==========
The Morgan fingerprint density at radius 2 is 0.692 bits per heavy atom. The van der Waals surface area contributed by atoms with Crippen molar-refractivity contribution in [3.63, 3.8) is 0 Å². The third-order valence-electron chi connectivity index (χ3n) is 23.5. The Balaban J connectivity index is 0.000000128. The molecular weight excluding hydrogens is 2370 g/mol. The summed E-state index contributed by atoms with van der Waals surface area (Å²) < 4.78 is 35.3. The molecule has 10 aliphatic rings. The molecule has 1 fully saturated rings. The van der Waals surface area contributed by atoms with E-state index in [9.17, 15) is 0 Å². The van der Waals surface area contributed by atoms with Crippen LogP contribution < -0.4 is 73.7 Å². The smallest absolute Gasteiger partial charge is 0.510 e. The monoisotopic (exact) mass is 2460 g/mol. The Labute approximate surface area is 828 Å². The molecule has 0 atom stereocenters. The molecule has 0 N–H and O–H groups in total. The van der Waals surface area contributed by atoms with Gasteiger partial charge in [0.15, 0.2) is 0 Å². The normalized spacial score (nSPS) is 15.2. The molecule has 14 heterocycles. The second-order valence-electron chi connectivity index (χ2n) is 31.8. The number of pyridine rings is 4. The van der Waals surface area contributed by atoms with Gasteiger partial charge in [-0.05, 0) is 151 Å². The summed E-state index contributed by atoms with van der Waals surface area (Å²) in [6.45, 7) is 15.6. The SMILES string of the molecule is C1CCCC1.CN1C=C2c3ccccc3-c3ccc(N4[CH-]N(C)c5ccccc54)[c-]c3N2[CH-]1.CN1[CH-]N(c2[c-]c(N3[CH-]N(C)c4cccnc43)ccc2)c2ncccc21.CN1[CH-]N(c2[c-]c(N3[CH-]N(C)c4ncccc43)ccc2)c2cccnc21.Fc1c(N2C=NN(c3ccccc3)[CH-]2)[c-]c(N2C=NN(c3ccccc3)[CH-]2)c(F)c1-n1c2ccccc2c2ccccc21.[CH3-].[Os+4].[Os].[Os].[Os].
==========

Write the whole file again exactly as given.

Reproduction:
The Morgan fingerprint density at radius 2 is 0.692 bits per heavy atom. The van der Waals surface area contributed by atoms with Crippen molar-refractivity contribution in [3.63, 3.8) is 0 Å². The third-order valence-electron chi connectivity index (χ3n) is 23.5. The Balaban J connectivity index is 0.000000128. The molecular weight excluding hydrogens is 2370 g/mol. The summed E-state index contributed by atoms with van der Waals surface area (Å²) < 4.78 is 35.3. The molecule has 10 aliphatic rings. The molecule has 1 fully saturated rings. The van der Waals surface area contributed by atoms with E-state index in [9.17, 15) is 0 Å². The van der Waals surface area contributed by atoms with Crippen LogP contribution < -0.4 is 73.7 Å². The smallest absolute Gasteiger partial charge is 0.510 e. The monoisotopic (exact) mass is 2460 g/mol. The Labute approximate surface area is 828 Å². The molecule has 0 atom stereocenters. The molecule has 0 N–H and O–H groups in total. The van der Waals surface area contributed by atoms with Gasteiger partial charge in [0.15, 0.2) is 0 Å². The normalized spacial score (nSPS) is 15.2. The molecule has 14 heterocycles. The second-order valence-electron chi connectivity index (χ2n) is 31.8. The number of pyridine rings is 4. The van der Waals surface area contributed by atoms with Gasteiger partial charge in [-0.05, 0) is 151 Å². The summed E-state index contributed by atoms with van der Waals surface area (Å²) in [6.45, 7) is 15.6. The SMILES string of the molecule is C1CCCC1.CN1C=C2c3ccccc3-c3ccc(N4[CH-]N(C)c5ccccc54)[c-]c3N2[CH-]1.CN1[CH-]N(c2[c-]c(N3[CH-]N(C)c4cccnc43)ccc2)c2ncccc21.CN1[CH-]N(c2[c-]c(N3[CH-]N(C)c4ncccc43)ccc2)c2cccnc21.Fc1c(N2C=NN(c3ccccc3)[CH-]2)[c-]c(N2C=NN(c3ccccc3)[CH-]2)c(F)c1-n1c2ccccc2c2ccccc21.[CH3-].[Os+4].[Os].[Os].[Os].